Richard Stegner knew there was trouble when people stopped stealing his junk.
Stegner has a contract to gather empty water bottles and other recyclables — which he sorts and sells — from John F. Kennedy International Airport. His chief competitors are thieves who sneak off with the scrap plastic before his trucks get it. Lately, however, the crooks have disappeared.
"Prices for recycled plastic are so low now, it's not worth stealing anymore," lamented Stegner, president of Regency Recycling in Rosedale, N.Y. "I'm happy there's a decline in thefts, but there's another side to it."
Stegner is facing an unusual conundrum: In the past few months, new plastic has become cheaper than used. For the people who make a living doing the environmentally friendly work of unearthing recyclable treasure from mountains of trash, that makes for challenging times indeed.
Virgin PET typically costs about 10 percent more than the recycled kind. But since the start of the year, prices for the virgin materials have fallen to 67 cents a pound from 83 cents, according to Plastics News pricing data. Meanwhile, recycled PET has held steady at 72 cents.
Much of the decline stems from the plunge in oil prices. Consumers understandably rejoiced last year when the price of gasoline fell by half, but oil's drop all but obliterated the economics of pulling out the plastic from the 23,500 tons of trash produced by New Yorkers every day.
But plastic recycling is also a victim of its success. Most recycling programs around the country started modestly, targeting plastics used to contain soda or milk. But in recent years, recycling has grown more ambitious and now includes lower-quality plastics, such as those used for shower curtains, shopping bags and takeout containers. Expansion was good environmental policy, but when high- and low-quality plastics are collected together, they have to be separated by hand, which significantly raises the cost of recycling.
"There was nothing but the best of intentions, but what we're left with is the perfect plastic storm," said Wayne DeFeo, founder of DeFeo Associates, a Warren Township, N.J., firm that advises municipalities on recycling.
Last month, industry leader Waste Management said it is losing money in recycling and is shutting down facilities around the country. "We haven't seen any indication of a bottom," said the Houston-based company's chief executive on a conference call.
Closer to home, Jersey City, N.J.-based Galaxy Recycling filed for bankruptcy earlier this year. At the time, it owed about $1 million to Somerset County, N.J. — the equivalent of nearly 10 percent of Somerset's annual recycling budget. County Counsel Bill Cooper said Somerset has maintained its recycling program and is fighting in court to collect what it is owed.
New York City's program of picking up recyclables on curbsides doesn't appear to be in jeopardy. The city has a long-term contract with Sims Municipal Recycling that obligates the vendor to process residents' plastic, glass, cardboard and other items at a Brooklyn waterfront factory that opened 18 months ago. Sims wouldn't comment but told Crain's New York last year that it was struggling to find markets for rigid plastics, a new addition to the city's recycling program. Some had to be shipped to landfills. CNY is a sister publication of Plastics News.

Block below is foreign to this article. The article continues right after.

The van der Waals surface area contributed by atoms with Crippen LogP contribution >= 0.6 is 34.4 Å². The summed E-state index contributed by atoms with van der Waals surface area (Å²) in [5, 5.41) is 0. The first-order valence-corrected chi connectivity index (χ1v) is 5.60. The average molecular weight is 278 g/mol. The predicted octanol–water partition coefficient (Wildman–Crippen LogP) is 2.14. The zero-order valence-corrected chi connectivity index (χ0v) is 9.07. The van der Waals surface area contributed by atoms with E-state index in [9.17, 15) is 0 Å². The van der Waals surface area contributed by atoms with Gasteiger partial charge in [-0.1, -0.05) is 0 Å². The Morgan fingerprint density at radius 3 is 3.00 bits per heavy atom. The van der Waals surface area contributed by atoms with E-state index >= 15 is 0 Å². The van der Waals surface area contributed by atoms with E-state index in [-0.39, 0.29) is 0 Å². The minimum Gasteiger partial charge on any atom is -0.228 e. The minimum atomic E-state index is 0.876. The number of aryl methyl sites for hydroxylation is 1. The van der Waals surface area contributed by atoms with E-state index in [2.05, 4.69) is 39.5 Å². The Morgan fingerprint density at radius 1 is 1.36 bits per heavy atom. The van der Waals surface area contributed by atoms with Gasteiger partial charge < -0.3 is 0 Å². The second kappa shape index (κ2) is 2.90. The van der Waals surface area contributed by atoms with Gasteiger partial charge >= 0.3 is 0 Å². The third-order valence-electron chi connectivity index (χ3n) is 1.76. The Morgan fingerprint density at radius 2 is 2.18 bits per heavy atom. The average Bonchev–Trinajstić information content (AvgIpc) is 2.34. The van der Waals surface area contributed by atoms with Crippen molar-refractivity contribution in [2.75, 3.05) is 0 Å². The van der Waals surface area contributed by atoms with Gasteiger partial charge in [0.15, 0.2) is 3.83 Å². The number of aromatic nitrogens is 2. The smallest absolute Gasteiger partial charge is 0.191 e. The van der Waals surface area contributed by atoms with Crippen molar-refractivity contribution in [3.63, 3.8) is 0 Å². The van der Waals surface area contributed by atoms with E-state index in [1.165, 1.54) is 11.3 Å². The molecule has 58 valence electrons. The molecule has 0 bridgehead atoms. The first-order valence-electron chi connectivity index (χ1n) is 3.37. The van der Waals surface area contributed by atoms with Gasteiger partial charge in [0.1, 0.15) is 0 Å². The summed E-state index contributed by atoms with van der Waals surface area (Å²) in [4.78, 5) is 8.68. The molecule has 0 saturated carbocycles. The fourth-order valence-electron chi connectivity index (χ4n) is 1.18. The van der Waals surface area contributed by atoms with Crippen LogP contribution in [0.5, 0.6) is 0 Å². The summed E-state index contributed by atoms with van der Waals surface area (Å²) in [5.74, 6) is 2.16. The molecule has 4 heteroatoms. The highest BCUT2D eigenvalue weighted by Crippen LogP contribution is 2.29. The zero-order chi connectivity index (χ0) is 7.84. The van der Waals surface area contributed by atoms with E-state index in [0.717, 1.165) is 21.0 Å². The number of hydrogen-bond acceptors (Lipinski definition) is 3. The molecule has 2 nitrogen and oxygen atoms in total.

Bury or burn them
It's an anomaly that new plastic has become cheaper than old, but one thing nearly all recycled products have in common is that they fetch significantly lower prices than a year ago. Scrap metals are down by 14 percent, while used tires and rubber are down more than 20 percent, according to market tracker Recycle.net. The main reason: China's slowing economy has cooled its appetite for commodities of all kinds.
Environmentalists worry that if prices stay low, it could reverse the painstaking progress New York City has made in recycling.
That's because the majority of the city's trash isn't collected by the Department of Sanitation, but by 260 carters who haul away trash and recyclables for about 150,000 offices, restaurants, retailers and factories around the city.
Some of these private haulers now find themselves in the unhappy position of paying their customers above-market prices for recyclables that they're contractually bound to pick up. Stashing the recyclables in warehouses in the hope prices go up later is too expensive, so environmental experts fear the carters will get rid of recyclables the old-fashioned way — by burying or burning them.
"When prices fall like they have, plastic doesn't get recycled, just landfilled," said Gavin Kearney, director for environmental justice at New York Lawyers for the Public Interest. Kearney helped prepare a report released last month by a coalition called Transform Don't Trash NYC, which called for reforming the carting industry.
Carting and waste-transfer station executives insist recyclables aren't often being sent to landfills or incinerators. Because by law their contracts can't last more than two years, they don't have to wait too long to reset terms to align with the new market rates. The fact that oil prices have bounced off their lows in recent weeks also offers some plastics recyclers hope that the hardest times may be coming to an end.
"We just have to take the heat for a while," Stegner said. "In the meantime, some are praying prices will go up."